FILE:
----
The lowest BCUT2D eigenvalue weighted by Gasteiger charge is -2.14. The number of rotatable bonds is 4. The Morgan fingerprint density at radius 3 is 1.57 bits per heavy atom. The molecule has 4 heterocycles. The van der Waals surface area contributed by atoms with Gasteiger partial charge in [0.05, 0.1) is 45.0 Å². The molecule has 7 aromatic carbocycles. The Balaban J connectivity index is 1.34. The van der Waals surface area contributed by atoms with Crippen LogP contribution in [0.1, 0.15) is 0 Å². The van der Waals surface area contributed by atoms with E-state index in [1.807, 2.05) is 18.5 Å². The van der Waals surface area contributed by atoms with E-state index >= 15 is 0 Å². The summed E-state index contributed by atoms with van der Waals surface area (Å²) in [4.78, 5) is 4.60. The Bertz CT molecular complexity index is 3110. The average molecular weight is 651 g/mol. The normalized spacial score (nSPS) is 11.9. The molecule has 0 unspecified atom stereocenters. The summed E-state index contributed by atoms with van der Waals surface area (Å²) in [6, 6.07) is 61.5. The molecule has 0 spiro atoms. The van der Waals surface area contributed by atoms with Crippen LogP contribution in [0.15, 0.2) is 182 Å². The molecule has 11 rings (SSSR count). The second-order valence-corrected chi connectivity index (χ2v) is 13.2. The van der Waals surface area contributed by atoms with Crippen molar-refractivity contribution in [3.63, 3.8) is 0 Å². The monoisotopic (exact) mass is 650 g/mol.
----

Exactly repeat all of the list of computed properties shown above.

The lowest BCUT2D eigenvalue weighted by Gasteiger charge is -2.14. The number of rotatable bonds is 4. The Morgan fingerprint density at radius 3 is 1.57 bits per heavy atom. The molecule has 4 heterocycles. The van der Waals surface area contributed by atoms with Gasteiger partial charge in [0.05, 0.1) is 45.0 Å². The molecule has 7 aromatic carbocycles. The Balaban J connectivity index is 1.34. The van der Waals surface area contributed by atoms with Crippen LogP contribution in [0.1, 0.15) is 0 Å². The van der Waals surface area contributed by atoms with E-state index in [1.807, 2.05) is 18.5 Å². The van der Waals surface area contributed by atoms with E-state index >= 15 is 0 Å². The summed E-state index contributed by atoms with van der Waals surface area (Å²) in [4.78, 5) is 4.60. The Bertz CT molecular complexity index is 3110. The average molecular weight is 651 g/mol. The normalized spacial score (nSPS) is 11.9. The molecule has 0 unspecified atom stereocenters. The summed E-state index contributed by atoms with van der Waals surface area (Å²) in [6, 6.07) is 61.5. The molecule has 0 spiro atoms. The van der Waals surface area contributed by atoms with Crippen LogP contribution in [0.15, 0.2) is 182 Å². The molecule has 11 rings (SSSR count). The second-order valence-corrected chi connectivity index (χ2v) is 13.2. The van der Waals surface area contributed by atoms with Crippen molar-refractivity contribution in [3.63, 3.8) is 0 Å². The monoisotopic (exact) mass is 650 g/mol.